Since Lefebvre’s claim, in The Urban Revolution, that postindustrial society had become “completely urbanized,” researchers have grappled with questions of spatiality and the physical, social, and economic dimensions of global cities. This concluding section of the essay focuses on three aspects of this question: global city regions, the devolution of the state vis-à-vis cities, and sociospatial restructuring.
The seminal work on city regions emerged from a 1999 conference at UCLA organized by A. J. Scott. Scott’s edited volume Global City-Regions: Trends, Theory, Policy articulates the relationships among cities, regions, nations, and industrialization. Also valuable is The Making of Global City Regions, edited by Klaus Segbers with Simon Raiser and Krister Volkmann, which looks at Johannesburg, Mumbai/Bombay, São Paulo, and Shanghai. Segbers writes in his introduction to that volume that as cities have grown and become more globalized, they have come to be seen as sprawling transnational actors that serve as “gateways to the global economy for their country and/or the surrounding region.” They compete against each other for foreign investment and resources, often supplanting the state as a primary source of economic opportunities.
City regions vary greatly in patterns of growth and scope, but most share common problems of governance, infrastructure, transportation, and security concerns. Important works on this topic include The Polycentric Metropolis: Learning from Mega-City Regions in Europe, written by Peter Hall and Kathryn Pain (with contributions from others). It studies eight such regions in northern Europe, focusing on the challenges that their polycentrism poses for planners, investors, and policy makers. Governance and Planning of Mega-City Regions: An International Comparative Perspective, edited by Jiang Xu and Anthony G. O. Yeh, offers an excellent selection of comparative case studies on the role of city regions in the liberal global economy. Also noteworthy for its discussion of less developed areas is The Making of Global City Regions (mentioned immediately above), which covers four rapidly growing city regions struggling to compete as world-class cities on the global stage. In My Los Angeles: From Urban Restructuring to Regional Urbanization, geographer Edward Soja argues that the urbanization process has taken a significant shift, moving away from the traditional metropolis to regional urbanization. He examines the urbanization of suburbia and regional industrialization in his volume on the “exopolis” of Los Angeles. In addition, the recently released Megaregions: Globalization’s New Urban Form?, edited by John Harrison and Michael Hoyler, promises to complement scholarship in this area.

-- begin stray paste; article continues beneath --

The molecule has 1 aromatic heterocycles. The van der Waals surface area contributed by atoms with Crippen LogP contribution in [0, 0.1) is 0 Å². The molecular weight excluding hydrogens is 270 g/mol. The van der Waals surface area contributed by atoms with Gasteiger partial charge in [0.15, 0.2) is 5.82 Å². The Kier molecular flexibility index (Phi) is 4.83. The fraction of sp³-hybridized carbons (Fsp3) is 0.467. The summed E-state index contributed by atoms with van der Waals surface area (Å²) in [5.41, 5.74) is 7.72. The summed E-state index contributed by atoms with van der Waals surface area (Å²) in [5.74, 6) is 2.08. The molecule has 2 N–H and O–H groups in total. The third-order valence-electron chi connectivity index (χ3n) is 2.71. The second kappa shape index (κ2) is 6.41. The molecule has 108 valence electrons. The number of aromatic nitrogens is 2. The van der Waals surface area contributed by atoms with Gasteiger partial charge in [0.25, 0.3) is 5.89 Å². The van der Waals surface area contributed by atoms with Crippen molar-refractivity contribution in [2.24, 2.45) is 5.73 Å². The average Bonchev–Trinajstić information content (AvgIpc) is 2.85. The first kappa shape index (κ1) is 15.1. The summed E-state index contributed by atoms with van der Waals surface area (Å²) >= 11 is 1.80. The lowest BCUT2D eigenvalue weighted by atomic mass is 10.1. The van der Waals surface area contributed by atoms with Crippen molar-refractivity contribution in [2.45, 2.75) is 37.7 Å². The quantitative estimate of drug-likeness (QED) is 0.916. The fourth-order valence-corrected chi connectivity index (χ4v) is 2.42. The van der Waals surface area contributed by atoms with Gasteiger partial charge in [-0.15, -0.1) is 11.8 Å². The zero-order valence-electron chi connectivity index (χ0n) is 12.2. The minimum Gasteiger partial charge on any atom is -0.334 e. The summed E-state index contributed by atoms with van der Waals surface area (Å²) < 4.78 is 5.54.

Do globalization and the rise of global cities and city regions necessarily imply a decline in national state power, the devolution of the state vis-à-vis cities? In The Retreat of the State: The Diffusion of Power in the World Economy, Susan Strange argues that the state is devolving, and she is not alone in believing this. But a convincing body of scholarship asserts that new city and state interactions have resulted in a rescaling of statehood, not in its decline. An essential study of this phenomenon is Harvard urban theorist Neil Brenner’s New State Spaces: Urban Governance and the Rescaling of Statehood, which calls for traditional, territorially bound definitions of state space to be replaced according to a new vision of rescaled and restructured national power. Brenner contends that cities are the driving forces in the reshaping of nation-states, and he investigates “the major role of urban regions as key sites of contemporary state institutional and spatial restructuring.” Another thoughtful resource is State/Space: A Reader, edited by Neil Brenner, Bob Jessop, and Martin Jones. This interdisciplinary work raises critical issues about the role of cities in reshaping political, economic, and social landscapes—issues that will certainly impact urban studies scholarship for the foreseeable future. Two other important urban studies scholars are Peter Marcuse and Ronald van Kempen, whose edited volume Globalizing Cities: A New Spatial Order? merits inclusion in the discussion of the evolving roles of cities in a globalized context.
As the world’s population grows increasingly larger and more urban, research on cities will continue to gain primacy across the disciplines. Challenges of governance, economic growth and sustainability, social justice, and cultural complexity will demand further understanding on the part of all stakeholders—from scholars to policy makers and politicians. New directions of inquiry into the rapidly changing global landscape will be invaluable tools in shaping the future, and the opportunities for further exploration are limitless.